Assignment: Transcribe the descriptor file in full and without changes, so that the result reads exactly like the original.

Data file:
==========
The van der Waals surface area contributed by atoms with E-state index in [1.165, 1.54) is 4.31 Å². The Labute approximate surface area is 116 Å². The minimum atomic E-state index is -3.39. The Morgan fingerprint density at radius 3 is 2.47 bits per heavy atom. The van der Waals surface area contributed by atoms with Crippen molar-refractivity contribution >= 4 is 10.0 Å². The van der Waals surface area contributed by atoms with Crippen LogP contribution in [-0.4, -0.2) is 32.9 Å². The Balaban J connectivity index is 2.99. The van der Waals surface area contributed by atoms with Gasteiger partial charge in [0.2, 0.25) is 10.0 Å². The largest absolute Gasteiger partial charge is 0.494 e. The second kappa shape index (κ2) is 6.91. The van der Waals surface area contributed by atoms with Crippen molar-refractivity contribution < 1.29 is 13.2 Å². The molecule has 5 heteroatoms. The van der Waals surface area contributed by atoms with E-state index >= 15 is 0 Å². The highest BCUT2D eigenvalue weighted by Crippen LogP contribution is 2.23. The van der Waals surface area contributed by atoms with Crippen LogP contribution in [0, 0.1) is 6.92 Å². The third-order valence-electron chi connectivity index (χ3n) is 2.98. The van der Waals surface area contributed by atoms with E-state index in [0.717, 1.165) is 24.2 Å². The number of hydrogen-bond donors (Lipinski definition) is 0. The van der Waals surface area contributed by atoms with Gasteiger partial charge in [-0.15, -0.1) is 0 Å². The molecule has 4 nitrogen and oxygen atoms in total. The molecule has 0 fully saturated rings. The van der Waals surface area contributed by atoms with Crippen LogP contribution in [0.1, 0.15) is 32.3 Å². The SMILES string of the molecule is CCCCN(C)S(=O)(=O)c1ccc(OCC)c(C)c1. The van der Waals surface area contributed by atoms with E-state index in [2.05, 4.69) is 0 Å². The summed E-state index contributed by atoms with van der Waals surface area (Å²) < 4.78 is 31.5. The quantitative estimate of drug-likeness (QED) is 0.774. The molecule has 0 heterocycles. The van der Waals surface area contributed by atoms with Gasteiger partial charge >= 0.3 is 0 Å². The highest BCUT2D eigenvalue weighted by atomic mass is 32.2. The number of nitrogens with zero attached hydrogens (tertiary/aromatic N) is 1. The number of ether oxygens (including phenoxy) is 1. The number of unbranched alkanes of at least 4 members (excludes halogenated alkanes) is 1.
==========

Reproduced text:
The van der Waals surface area contributed by atoms with E-state index in [1.165, 1.54) is 4.31 Å². The Labute approximate surface area is 116 Å². The minimum atomic E-state index is -3.39. The Morgan fingerprint density at radius 3 is 2.47 bits per heavy atom. The van der Waals surface area contributed by atoms with Crippen molar-refractivity contribution >= 4 is 10.0 Å². The van der Waals surface area contributed by atoms with Crippen LogP contribution in [-0.4, -0.2) is 32.9 Å². The Balaban J connectivity index is 2.99. The van der Waals surface area contributed by atoms with Gasteiger partial charge in [0.2, 0.25) is 10.0 Å². The largest absolute Gasteiger partial charge is 0.494 e. The second kappa shape index (κ2) is 6.91. The van der Waals surface area contributed by atoms with Crippen molar-refractivity contribution < 1.29 is 13.2 Å². The molecule has 5 heteroatoms. The van der Waals surface area contributed by atoms with E-state index >= 15 is 0 Å². The highest BCUT2D eigenvalue weighted by Crippen LogP contribution is 2.23. The van der Waals surface area contributed by atoms with Crippen LogP contribution in [0, 0.1) is 6.92 Å². The third-order valence-electron chi connectivity index (χ3n) is 2.98. The van der Waals surface area contributed by atoms with E-state index in [0.717, 1.165) is 24.2 Å². The number of hydrogen-bond donors (Lipinski definition) is 0. The van der Waals surface area contributed by atoms with Gasteiger partial charge in [-0.15, -0.1) is 0 Å². The molecule has 4 nitrogen and oxygen atoms in total. The molecule has 0 fully saturated rings. The van der Waals surface area contributed by atoms with Crippen LogP contribution in [0.1, 0.15) is 32.3 Å². The SMILES string of the molecule is CCCCN(C)S(=O)(=O)c1ccc(OCC)c(C)c1. The van der Waals surface area contributed by atoms with E-state index in [2.05, 4.69) is 0 Å². The summed E-state index contributed by atoms with van der Waals surface area (Å²) < 4.78 is 31.5. The quantitative estimate of drug-likeness (QED) is 0.774. The molecule has 0 heterocycles. The van der Waals surface area contributed by atoms with Gasteiger partial charge >= 0.3 is 0 Å². The highest BCUT2D eigenvalue weighted by atomic mass is 32.2. The number of nitrogens with zero attached hydrogens (tertiary/aromatic N) is 1. The number of ether oxygens (including phenoxy) is 1. The number of unbranched alkanes of at least 4 members (excludes halogenated alkanes) is 1.